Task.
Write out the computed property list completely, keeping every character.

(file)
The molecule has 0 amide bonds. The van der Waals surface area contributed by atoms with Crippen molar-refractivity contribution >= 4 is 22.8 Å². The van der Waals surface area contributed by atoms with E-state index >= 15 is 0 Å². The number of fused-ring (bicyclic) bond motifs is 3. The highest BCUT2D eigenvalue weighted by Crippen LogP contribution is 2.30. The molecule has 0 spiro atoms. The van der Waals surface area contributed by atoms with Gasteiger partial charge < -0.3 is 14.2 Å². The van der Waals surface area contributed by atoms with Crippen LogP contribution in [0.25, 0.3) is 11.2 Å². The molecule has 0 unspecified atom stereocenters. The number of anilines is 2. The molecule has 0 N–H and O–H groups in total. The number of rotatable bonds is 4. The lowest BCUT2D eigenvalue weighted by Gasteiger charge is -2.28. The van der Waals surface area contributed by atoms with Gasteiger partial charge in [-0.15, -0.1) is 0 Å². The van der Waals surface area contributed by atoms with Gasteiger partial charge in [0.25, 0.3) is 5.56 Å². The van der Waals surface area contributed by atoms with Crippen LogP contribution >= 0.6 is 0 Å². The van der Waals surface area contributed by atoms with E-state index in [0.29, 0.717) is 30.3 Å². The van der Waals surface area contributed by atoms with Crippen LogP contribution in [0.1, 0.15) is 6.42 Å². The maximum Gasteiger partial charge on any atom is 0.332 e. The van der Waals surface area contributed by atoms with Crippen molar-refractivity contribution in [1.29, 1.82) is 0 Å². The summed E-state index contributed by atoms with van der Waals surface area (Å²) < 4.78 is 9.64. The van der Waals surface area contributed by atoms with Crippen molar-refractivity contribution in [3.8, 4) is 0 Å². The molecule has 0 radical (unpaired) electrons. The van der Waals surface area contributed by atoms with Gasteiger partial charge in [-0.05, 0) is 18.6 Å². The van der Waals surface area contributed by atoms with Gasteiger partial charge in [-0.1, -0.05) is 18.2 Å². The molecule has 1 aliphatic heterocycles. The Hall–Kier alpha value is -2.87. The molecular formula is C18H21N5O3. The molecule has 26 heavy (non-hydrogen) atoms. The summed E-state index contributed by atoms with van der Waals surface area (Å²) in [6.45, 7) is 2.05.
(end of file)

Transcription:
The molecule has 0 amide bonds. The van der Waals surface area contributed by atoms with Crippen molar-refractivity contribution >= 4 is 22.8 Å². The van der Waals surface area contributed by atoms with E-state index >= 15 is 0 Å². The number of fused-ring (bicyclic) bond motifs is 3. The highest BCUT2D eigenvalue weighted by Crippen LogP contribution is 2.30. The molecule has 0 spiro atoms. The van der Waals surface area contributed by atoms with Gasteiger partial charge < -0.3 is 14.2 Å². The van der Waals surface area contributed by atoms with Crippen LogP contribution in [0.25, 0.3) is 11.2 Å². The molecule has 0 unspecified atom stereocenters. The number of anilines is 2. The molecule has 0 N–H and O–H groups in total. The number of rotatable bonds is 4. The lowest BCUT2D eigenvalue weighted by Gasteiger charge is -2.28. The van der Waals surface area contributed by atoms with Gasteiger partial charge in [-0.15, -0.1) is 0 Å². The van der Waals surface area contributed by atoms with Gasteiger partial charge in [0.25, 0.3) is 5.56 Å². The van der Waals surface area contributed by atoms with Crippen LogP contribution >= 0.6 is 0 Å². The van der Waals surface area contributed by atoms with E-state index in [0.29, 0.717) is 30.3 Å². The van der Waals surface area contributed by atoms with Crippen LogP contribution in [0.1, 0.15) is 6.42 Å². The maximum Gasteiger partial charge on any atom is 0.332 e. The van der Waals surface area contributed by atoms with Crippen molar-refractivity contribution in [1.29, 1.82) is 0 Å². The summed E-state index contributed by atoms with van der Waals surface area (Å²) < 4.78 is 9.64. The van der Waals surface area contributed by atoms with Crippen molar-refractivity contribution in [3.8, 4) is 0 Å². The molecule has 0 radical (unpaired) electrons. The van der Waals surface area contributed by atoms with Gasteiger partial charge in [-0.05, 0) is 18.6 Å². The van der Waals surface area contributed by atoms with Gasteiger partial charge in [-0.1, -0.05) is 18.2 Å². The molecule has 1 aliphatic heterocycles. The Hall–Kier alpha value is -2.87. The molecular formula is C18H21N5O3. The molecule has 26 heavy (non-hydrogen) atoms. The summed E-state index contributed by atoms with van der Waals surface area (Å²) in [6.45, 7) is 2.05.